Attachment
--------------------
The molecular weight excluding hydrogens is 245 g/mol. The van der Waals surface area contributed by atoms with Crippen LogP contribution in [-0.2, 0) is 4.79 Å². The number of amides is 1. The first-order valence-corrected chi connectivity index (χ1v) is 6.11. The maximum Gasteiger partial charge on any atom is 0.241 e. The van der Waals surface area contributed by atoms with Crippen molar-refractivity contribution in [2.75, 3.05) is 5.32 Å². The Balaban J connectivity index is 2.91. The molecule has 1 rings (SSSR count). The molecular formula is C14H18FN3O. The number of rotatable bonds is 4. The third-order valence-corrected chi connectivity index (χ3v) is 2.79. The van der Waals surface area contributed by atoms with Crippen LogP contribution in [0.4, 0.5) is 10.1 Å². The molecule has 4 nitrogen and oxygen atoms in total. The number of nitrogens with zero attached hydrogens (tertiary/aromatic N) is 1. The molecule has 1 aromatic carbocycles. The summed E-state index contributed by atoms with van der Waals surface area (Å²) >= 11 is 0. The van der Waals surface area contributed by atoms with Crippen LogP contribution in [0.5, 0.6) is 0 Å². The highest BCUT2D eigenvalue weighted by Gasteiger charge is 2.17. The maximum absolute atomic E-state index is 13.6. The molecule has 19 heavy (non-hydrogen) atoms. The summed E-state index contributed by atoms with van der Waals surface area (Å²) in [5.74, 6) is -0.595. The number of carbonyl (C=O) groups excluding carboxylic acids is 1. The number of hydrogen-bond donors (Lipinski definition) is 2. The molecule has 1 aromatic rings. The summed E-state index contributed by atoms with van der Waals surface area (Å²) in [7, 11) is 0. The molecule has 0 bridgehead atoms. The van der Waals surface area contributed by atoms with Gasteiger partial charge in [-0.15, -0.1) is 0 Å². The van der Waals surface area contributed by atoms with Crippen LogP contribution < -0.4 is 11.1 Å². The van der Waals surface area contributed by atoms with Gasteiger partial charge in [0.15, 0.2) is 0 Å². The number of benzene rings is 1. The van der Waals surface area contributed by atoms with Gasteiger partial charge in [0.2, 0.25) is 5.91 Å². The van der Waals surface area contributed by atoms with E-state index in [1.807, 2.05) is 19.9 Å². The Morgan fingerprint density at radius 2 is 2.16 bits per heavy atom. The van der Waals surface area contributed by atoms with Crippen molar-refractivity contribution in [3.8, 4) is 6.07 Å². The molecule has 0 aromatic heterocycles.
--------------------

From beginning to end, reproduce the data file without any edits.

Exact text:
The molecular weight excluding hydrogens is 245 g/mol. The van der Waals surface area contributed by atoms with Crippen LogP contribution in [-0.2, 0) is 4.79 Å². The number of amides is 1. The first-order valence-corrected chi connectivity index (χ1v) is 6.11. The maximum Gasteiger partial charge on any atom is 0.241 e. The van der Waals surface area contributed by atoms with Crippen molar-refractivity contribution in [2.75, 3.05) is 5.32 Å². The Balaban J connectivity index is 2.91. The molecule has 1 rings (SSSR count). The molecular formula is C14H18FN3O. The number of rotatable bonds is 4. The third-order valence-corrected chi connectivity index (χ3v) is 2.79. The van der Waals surface area contributed by atoms with Crippen LogP contribution in [0.4, 0.5) is 10.1 Å². The molecule has 4 nitrogen and oxygen atoms in total. The number of nitrogens with zero attached hydrogens (tertiary/aromatic N) is 1. The molecule has 1 aromatic carbocycles. The summed E-state index contributed by atoms with van der Waals surface area (Å²) >= 11 is 0. The van der Waals surface area contributed by atoms with Crippen LogP contribution in [0.5, 0.6) is 0 Å². The highest BCUT2D eigenvalue weighted by Gasteiger charge is 2.17. The maximum absolute atomic E-state index is 13.6. The molecule has 19 heavy (non-hydrogen) atoms. The summed E-state index contributed by atoms with van der Waals surface area (Å²) in [5.74, 6) is -0.595. The number of carbonyl (C=O) groups excluding carboxylic acids is 1. The number of hydrogen-bond donors (Lipinski definition) is 2. The molecule has 1 aromatic rings. The summed E-state index contributed by atoms with van der Waals surface area (Å²) in [7, 11) is 0. The molecule has 0 bridgehead atoms. The van der Waals surface area contributed by atoms with Gasteiger partial charge in [-0.15, -0.1) is 0 Å². The van der Waals surface area contributed by atoms with Crippen LogP contribution < -0.4 is 11.1 Å². The van der Waals surface area contributed by atoms with Gasteiger partial charge in [0.15, 0.2) is 0 Å². The number of benzene rings is 1. The van der Waals surface area contributed by atoms with Gasteiger partial charge in [0.2, 0.25) is 5.91 Å². The van der Waals surface area contributed by atoms with E-state index in [1.807, 2.05) is 19.9 Å². The Morgan fingerprint density at radius 2 is 2.16 bits per heavy atom. The van der Waals surface area contributed by atoms with Crippen molar-refractivity contribution in [3.8, 4) is 6.07 Å². The molecule has 0 aromatic heterocycles.